I would say 80 to 90 per cent of your meals should follow a healthy dietary pattern: more fruits and vegetables, lean protein and whole grains; fewer sweetened drinks, and switch over to unsweetened drinks or teas.
What are some conditions that have become prevalent recently, and what kind of impact have they had?
There have been studies showing that people are feeling more lonely compared to people a decade ago. There has been an early onset of diseases or allergic sensitivities that had not been common before.
Especially in developed countries, there are children exhibiting developmental delay because they are exposed to gadgets very early, resulting in attention deficit difficulties. With advances in medical treatment, life expectancy has grown; we live longer, but whether it’s a quality life, that’s debatable.
So all these things have directed research towards preventive medicine and nutrition, and anti-aging and healthy aging.
At the same time, phenomena such as global warming, pollution, soil overuse and overpopulation have caused crops we eat to contain lower nutrient levels, so supplementation becomes something to consider: How do we supplement our diet to ensure adequate nutrient intake to help fight disease or delay the onset of diseases?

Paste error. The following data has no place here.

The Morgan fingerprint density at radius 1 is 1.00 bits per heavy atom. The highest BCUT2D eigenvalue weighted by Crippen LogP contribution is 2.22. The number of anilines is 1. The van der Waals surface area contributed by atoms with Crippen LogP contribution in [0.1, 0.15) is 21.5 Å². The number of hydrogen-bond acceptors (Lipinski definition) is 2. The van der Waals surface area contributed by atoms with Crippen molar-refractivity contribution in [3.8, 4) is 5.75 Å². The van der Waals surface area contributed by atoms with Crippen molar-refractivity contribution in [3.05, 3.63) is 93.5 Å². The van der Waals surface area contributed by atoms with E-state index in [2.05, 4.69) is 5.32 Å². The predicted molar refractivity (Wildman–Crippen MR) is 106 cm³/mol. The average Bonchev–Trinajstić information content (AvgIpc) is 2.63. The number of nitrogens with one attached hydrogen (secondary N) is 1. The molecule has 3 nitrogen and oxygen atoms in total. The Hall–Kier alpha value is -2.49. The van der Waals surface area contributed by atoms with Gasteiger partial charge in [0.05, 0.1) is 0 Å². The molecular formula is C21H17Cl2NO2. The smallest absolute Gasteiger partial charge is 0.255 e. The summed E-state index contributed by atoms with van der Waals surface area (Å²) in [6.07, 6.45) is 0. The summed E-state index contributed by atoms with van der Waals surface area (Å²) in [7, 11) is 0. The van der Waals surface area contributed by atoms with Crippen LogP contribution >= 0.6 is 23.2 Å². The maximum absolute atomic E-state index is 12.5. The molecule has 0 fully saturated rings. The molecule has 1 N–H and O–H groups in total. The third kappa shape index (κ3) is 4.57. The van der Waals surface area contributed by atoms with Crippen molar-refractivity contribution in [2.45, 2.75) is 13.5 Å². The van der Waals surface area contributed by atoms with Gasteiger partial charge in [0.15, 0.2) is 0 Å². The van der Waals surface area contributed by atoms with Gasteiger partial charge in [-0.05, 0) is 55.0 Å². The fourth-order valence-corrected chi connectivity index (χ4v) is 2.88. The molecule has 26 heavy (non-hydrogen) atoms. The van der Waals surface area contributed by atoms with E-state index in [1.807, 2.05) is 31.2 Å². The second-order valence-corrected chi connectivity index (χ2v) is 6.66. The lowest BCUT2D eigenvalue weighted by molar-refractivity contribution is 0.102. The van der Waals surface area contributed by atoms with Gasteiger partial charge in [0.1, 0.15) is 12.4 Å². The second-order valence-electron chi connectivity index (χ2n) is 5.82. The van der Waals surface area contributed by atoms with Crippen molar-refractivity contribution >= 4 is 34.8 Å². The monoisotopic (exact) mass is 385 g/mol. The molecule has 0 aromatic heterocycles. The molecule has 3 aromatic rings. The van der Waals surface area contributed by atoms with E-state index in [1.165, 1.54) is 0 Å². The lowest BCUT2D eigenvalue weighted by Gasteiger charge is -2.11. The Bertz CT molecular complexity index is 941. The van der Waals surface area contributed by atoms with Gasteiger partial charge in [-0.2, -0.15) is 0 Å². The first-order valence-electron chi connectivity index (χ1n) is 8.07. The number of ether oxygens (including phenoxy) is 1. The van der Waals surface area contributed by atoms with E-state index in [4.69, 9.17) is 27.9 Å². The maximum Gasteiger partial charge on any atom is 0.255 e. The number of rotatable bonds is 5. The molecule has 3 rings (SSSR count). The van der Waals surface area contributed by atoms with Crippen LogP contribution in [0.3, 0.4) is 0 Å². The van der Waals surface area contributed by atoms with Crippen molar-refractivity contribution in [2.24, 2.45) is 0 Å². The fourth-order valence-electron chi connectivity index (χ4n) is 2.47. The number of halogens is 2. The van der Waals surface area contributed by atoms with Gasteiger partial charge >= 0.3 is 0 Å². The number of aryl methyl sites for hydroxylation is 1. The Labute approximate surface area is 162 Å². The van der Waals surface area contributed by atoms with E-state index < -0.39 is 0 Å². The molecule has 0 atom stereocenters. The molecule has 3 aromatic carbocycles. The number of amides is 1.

These have impacted us and also the scientific studies realm, and a lot of healthcare resources, be it research or otherwise, have been channeled to primary prevention and early screening.
Has social media changed how people think about health for the better?
To a certain extent, we are better off, because we’re more exposed to different findings on dietary changes or medical advancement, and social media has improved the public’s awareness of health. But the downside is having to judge whether the information is all true and well-established, so we have to be vigilant in investigating the research quoted, whether there’s a paid collaboration or promotion involved, and whether the features of fad diets are present.